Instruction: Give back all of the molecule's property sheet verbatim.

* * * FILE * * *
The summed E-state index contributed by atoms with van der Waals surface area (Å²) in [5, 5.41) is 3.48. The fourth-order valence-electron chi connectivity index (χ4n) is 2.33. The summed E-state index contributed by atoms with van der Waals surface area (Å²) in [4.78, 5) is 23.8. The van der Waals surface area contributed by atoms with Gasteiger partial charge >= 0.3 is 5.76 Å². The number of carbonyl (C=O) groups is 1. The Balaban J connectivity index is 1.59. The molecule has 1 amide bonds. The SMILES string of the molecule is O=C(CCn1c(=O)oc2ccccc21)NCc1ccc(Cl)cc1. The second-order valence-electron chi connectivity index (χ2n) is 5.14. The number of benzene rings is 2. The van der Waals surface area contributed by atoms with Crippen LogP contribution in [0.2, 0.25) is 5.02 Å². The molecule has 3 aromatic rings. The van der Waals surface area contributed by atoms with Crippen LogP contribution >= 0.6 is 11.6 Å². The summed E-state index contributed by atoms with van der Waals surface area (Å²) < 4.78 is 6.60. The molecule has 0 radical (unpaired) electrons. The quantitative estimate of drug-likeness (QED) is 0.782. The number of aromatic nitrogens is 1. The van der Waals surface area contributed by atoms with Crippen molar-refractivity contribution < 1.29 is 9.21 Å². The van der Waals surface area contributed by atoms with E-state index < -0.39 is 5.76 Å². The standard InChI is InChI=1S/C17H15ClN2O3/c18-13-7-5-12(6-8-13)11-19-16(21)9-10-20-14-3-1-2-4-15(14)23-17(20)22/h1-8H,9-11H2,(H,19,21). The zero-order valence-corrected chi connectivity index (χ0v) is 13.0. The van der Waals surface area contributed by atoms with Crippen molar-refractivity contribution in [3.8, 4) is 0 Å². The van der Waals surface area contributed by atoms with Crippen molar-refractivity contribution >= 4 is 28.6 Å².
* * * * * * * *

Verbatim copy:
The summed E-state index contributed by atoms with van der Waals surface area (Å²) in [5, 5.41) is 3.48. The fourth-order valence-electron chi connectivity index (χ4n) is 2.33. The summed E-state index contributed by atoms with van der Waals surface area (Å²) in [4.78, 5) is 23.8. The van der Waals surface area contributed by atoms with Gasteiger partial charge >= 0.3 is 5.76 Å². The number of carbonyl (C=O) groups is 1. The Balaban J connectivity index is 1.59. The molecule has 1 amide bonds. The SMILES string of the molecule is O=C(CCn1c(=O)oc2ccccc21)NCc1ccc(Cl)cc1. The second-order valence-electron chi connectivity index (χ2n) is 5.14. The number of benzene rings is 2. The van der Waals surface area contributed by atoms with Crippen LogP contribution in [0.2, 0.25) is 5.02 Å². The molecule has 3 aromatic rings. The van der Waals surface area contributed by atoms with Crippen LogP contribution >= 0.6 is 11.6 Å². The summed E-state index contributed by atoms with van der Waals surface area (Å²) < 4.78 is 6.60. The molecule has 0 radical (unpaired) electrons. The quantitative estimate of drug-likeness (QED) is 0.782. The number of aromatic nitrogens is 1. The van der Waals surface area contributed by atoms with Crippen molar-refractivity contribution < 1.29 is 9.21 Å². The van der Waals surface area contributed by atoms with E-state index < -0.39 is 5.76 Å². The standard InChI is InChI=1S/C17H15ClN2O3/c18-13-7-5-12(6-8-13)11-19-16(21)9-10-20-14-3-1-2-4-15(14)23-17(20)22/h1-8H,9-11H2,(H,19,21). The zero-order valence-corrected chi connectivity index (χ0v) is 13.0. The van der Waals surface area contributed by atoms with Crippen molar-refractivity contribution in [3.8, 4) is 0 Å². The van der Waals surface area contributed by atoms with Crippen molar-refractivity contribution >= 4 is 28.6 Å².